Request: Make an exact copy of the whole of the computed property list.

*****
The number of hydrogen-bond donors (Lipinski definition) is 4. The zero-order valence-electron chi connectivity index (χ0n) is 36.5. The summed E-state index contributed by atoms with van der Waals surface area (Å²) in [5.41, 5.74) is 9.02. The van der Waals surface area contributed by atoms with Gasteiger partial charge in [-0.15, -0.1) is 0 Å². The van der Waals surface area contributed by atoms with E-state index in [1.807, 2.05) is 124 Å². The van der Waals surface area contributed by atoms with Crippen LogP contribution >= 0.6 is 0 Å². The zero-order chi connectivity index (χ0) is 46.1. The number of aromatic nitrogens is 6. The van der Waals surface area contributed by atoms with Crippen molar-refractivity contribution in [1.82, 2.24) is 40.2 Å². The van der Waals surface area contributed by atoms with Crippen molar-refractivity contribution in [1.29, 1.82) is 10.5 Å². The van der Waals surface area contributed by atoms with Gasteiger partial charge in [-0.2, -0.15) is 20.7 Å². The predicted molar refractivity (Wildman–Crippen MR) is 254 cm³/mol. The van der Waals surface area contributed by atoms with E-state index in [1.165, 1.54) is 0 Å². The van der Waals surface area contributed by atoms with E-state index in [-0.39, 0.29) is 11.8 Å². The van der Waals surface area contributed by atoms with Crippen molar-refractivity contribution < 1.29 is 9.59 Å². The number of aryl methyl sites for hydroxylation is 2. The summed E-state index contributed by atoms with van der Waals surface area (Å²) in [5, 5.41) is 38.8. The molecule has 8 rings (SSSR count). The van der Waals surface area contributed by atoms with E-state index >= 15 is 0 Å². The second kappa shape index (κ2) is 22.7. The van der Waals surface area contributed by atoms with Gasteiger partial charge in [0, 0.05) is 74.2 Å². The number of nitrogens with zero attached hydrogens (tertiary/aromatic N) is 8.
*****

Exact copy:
The number of hydrogen-bond donors (Lipinski definition) is 4. The zero-order valence-electron chi connectivity index (χ0n) is 36.5. The summed E-state index contributed by atoms with van der Waals surface area (Å²) in [5.41, 5.74) is 9.02. The van der Waals surface area contributed by atoms with Gasteiger partial charge in [-0.15, -0.1) is 0 Å². The van der Waals surface area contributed by atoms with E-state index in [1.807, 2.05) is 124 Å². The van der Waals surface area contributed by atoms with Crippen LogP contribution >= 0.6 is 0 Å². The zero-order chi connectivity index (χ0) is 46.1. The number of aromatic nitrogens is 6. The van der Waals surface area contributed by atoms with Crippen molar-refractivity contribution in [1.82, 2.24) is 40.2 Å². The van der Waals surface area contributed by atoms with Crippen molar-refractivity contribution in [1.29, 1.82) is 10.5 Å². The van der Waals surface area contributed by atoms with Gasteiger partial charge in [-0.2, -0.15) is 20.7 Å². The predicted molar refractivity (Wildman–Crippen MR) is 254 cm³/mol. The van der Waals surface area contributed by atoms with E-state index in [1.165, 1.54) is 0 Å². The van der Waals surface area contributed by atoms with E-state index in [-0.39, 0.29) is 11.8 Å². The van der Waals surface area contributed by atoms with Crippen molar-refractivity contribution < 1.29 is 9.59 Å². The number of aryl methyl sites for hydroxylation is 2. The summed E-state index contributed by atoms with van der Waals surface area (Å²) in [5, 5.41) is 38.8. The molecule has 8 rings (SSSR count). The van der Waals surface area contributed by atoms with E-state index >= 15 is 0 Å². The second kappa shape index (κ2) is 22.7. The van der Waals surface area contributed by atoms with Gasteiger partial charge in [0, 0.05) is 74.2 Å². The number of nitrogens with zero attached hydrogens (tertiary/aromatic N) is 8.